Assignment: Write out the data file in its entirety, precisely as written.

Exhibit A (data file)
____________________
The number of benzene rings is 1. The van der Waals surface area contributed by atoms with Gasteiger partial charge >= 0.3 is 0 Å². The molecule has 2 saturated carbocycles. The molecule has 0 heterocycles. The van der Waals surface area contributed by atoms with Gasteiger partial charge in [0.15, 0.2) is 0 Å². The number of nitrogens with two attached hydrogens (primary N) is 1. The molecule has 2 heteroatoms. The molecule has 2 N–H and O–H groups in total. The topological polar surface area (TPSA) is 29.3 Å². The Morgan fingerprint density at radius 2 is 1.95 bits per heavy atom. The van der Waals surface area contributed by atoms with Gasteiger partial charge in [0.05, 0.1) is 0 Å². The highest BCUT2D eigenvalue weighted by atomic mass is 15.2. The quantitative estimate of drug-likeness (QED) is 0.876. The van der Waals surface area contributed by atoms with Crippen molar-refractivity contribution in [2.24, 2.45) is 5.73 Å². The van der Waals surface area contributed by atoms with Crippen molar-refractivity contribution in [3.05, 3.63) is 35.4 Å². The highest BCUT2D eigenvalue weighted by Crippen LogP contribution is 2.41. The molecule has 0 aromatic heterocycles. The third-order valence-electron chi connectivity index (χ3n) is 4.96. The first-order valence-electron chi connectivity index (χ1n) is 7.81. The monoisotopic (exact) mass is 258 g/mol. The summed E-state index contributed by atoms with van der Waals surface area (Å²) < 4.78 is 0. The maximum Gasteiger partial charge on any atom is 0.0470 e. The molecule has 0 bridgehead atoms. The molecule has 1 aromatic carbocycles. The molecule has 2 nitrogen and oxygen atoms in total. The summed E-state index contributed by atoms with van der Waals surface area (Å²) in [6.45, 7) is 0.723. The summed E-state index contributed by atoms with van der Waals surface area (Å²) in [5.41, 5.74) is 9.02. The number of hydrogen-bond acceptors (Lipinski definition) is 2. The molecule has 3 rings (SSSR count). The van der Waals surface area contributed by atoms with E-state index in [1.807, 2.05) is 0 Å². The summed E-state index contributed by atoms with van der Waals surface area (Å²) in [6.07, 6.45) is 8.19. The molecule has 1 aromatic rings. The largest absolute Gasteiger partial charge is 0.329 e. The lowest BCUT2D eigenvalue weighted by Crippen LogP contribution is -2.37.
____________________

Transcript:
The number of benzene rings is 1. The van der Waals surface area contributed by atoms with Gasteiger partial charge >= 0.3 is 0 Å². The molecule has 2 saturated carbocycles. The molecule has 0 heterocycles. The van der Waals surface area contributed by atoms with Gasteiger partial charge in [0.15, 0.2) is 0 Å². The number of nitrogens with two attached hydrogens (primary N) is 1. The molecule has 2 heteroatoms. The molecule has 2 N–H and O–H groups in total. The topological polar surface area (TPSA) is 29.3 Å². The Morgan fingerprint density at radius 2 is 1.95 bits per heavy atom. The van der Waals surface area contributed by atoms with Gasteiger partial charge in [0.05, 0.1) is 0 Å². The highest BCUT2D eigenvalue weighted by atomic mass is 15.2. The quantitative estimate of drug-likeness (QED) is 0.876. The van der Waals surface area contributed by atoms with Crippen molar-refractivity contribution in [2.24, 2.45) is 5.73 Å². The van der Waals surface area contributed by atoms with Crippen molar-refractivity contribution in [3.05, 3.63) is 35.4 Å². The highest BCUT2D eigenvalue weighted by Crippen LogP contribution is 2.41. The molecule has 0 aromatic heterocycles. The third-order valence-electron chi connectivity index (χ3n) is 4.96. The first-order valence-electron chi connectivity index (χ1n) is 7.81. The monoisotopic (exact) mass is 258 g/mol. The summed E-state index contributed by atoms with van der Waals surface area (Å²) < 4.78 is 0. The maximum Gasteiger partial charge on any atom is 0.0470 e. The molecule has 0 bridgehead atoms. The molecule has 1 aromatic carbocycles. The molecule has 2 nitrogen and oxygen atoms in total. The summed E-state index contributed by atoms with van der Waals surface area (Å²) in [6.45, 7) is 0.723. The summed E-state index contributed by atoms with van der Waals surface area (Å²) in [5.41, 5.74) is 9.02. The number of hydrogen-bond acceptors (Lipinski definition) is 2. The molecule has 3 rings (SSSR count). The van der Waals surface area contributed by atoms with E-state index in [1.807, 2.05) is 0 Å². The summed E-state index contributed by atoms with van der Waals surface area (Å²) in [6.07, 6.45) is 8.19. The molecule has 1 aromatic rings. The largest absolute Gasteiger partial charge is 0.329 e. The lowest BCUT2D eigenvalue weighted by Crippen LogP contribution is -2.37.